Second Bookses

It's like second breakfast. Only with books.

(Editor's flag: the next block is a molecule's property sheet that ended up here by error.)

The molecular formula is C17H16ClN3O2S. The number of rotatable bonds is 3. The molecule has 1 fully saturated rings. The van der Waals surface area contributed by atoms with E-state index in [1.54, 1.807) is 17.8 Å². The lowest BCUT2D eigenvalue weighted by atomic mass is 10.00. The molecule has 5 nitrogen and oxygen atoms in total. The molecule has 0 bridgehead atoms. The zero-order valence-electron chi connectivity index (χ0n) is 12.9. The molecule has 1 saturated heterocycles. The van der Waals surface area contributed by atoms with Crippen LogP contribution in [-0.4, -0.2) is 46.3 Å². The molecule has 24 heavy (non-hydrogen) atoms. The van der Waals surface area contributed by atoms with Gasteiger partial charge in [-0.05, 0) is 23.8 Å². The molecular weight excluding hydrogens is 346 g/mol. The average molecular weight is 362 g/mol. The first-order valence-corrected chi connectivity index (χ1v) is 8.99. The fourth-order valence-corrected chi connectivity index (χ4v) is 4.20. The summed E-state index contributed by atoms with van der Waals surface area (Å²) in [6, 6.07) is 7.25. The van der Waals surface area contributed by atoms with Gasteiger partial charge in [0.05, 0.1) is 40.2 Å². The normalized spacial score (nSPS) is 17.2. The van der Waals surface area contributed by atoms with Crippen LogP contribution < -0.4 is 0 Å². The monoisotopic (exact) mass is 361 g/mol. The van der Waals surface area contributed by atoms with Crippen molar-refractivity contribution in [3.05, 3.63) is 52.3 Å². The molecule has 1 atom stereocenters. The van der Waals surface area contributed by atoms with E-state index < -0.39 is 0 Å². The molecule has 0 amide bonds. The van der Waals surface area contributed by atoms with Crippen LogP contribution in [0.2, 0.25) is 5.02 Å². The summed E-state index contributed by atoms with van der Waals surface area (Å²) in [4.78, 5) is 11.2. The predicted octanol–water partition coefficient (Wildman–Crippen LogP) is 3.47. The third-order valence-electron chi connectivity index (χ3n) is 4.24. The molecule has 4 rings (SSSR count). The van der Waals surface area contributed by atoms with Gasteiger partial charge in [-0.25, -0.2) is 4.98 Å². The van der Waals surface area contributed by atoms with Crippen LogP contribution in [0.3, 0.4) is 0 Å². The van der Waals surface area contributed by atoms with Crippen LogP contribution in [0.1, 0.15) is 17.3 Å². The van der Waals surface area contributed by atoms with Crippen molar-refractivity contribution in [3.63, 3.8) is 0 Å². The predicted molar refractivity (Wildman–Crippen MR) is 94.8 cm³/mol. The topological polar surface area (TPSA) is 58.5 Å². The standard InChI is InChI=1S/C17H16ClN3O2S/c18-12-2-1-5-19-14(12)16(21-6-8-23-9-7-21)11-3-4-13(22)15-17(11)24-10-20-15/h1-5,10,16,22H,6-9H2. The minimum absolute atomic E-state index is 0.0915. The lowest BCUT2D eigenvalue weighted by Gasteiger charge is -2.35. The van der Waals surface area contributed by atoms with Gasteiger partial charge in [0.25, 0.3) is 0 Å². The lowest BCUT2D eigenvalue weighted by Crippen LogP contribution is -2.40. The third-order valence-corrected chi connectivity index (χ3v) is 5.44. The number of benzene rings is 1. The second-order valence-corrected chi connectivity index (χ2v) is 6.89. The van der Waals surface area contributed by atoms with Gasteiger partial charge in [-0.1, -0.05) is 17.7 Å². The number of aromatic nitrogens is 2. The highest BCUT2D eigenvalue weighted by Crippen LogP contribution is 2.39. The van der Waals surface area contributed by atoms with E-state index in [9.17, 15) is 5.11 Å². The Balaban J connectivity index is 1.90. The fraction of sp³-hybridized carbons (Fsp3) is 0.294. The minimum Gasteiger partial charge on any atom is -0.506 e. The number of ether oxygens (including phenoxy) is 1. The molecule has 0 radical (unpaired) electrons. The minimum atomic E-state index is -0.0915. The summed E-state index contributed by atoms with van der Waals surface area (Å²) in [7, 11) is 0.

The Winds of Dune - Brian Herbert, Kevin J. Anderson Frank Herbert's Dune Legacy left readers with six books. His son, Brian Herbert, with the help of Kevin J. Anderson, took up the mantle with novels that fit neatly into the Dune timeline, including The Winds of Dune.::: Where It Fits :::The Winds of Dune picks up where Dune Messiah left off. Muad'Dib, the god-like Emperor formerly known as Paul Atreides, has walked off into the desert after being blinded in an attack and after his beloved concubine Chani has died giving birth to their twins.His younger sister Alia has been left in charge as Regent until the children are of age, and their mother Jessica has left her home on the Atreides home planet of Caladan to attend her son's funeral services.As with all the Dune books, The Winds of Dune is full of political intrigue, flashes into the past to discover where loyalties develop that are later questioned, and analysis of what happens when a religious figurehead's worship runs wild through a universe.::: Something is Missing :::While Brian Herbert and Kevin J. Anderson stay true to the characterizations of established Herbert canon characters, including Gurney Halleck and Duncan Idaho as well as the Fremen, The Winds of Dune still feels less like part of the canon and more like some really good fan fiction you'd find. The senior Herbert was a master of weaving complicated plots with layers of truths that left the reader guessing at every turn. Reading the canon novels made the reader feel like they were reading something that was half history book and half religious text. The Winds of Dune lacks that same dense feel, resembling something closer to a popular novel using the same characters. The intrigue is much more easily guessed, and the religious aspects seem more like something to be critiqued rather than experienced.The Winds of Dune is also a novel that requires reading at least the first two books in the canon series, if not the entire thing. It's assumed that the reader is familiar with the vocabulary and culture of the senior Herbert's universe, and any novice reader would be left confused by everything from military techniques to weapons to Fremen customs. Series readers are used to repeats of a little bit of back story, but The Winds of Dune assumes that you've already assimilated it. If I hadn't read the original six novels as many times as I have, I'm sure I would have missed a good portion of the plot, as well as been confused by the expansive cast of characters.For established Herbert fans, The Winds of Dune is a good read, adding a little bit into a gap that existed in the original series. Somehow, though, it leaves you wishing that Frank Herbert had been alive to write it himself.This review originally appeared on Epinions:

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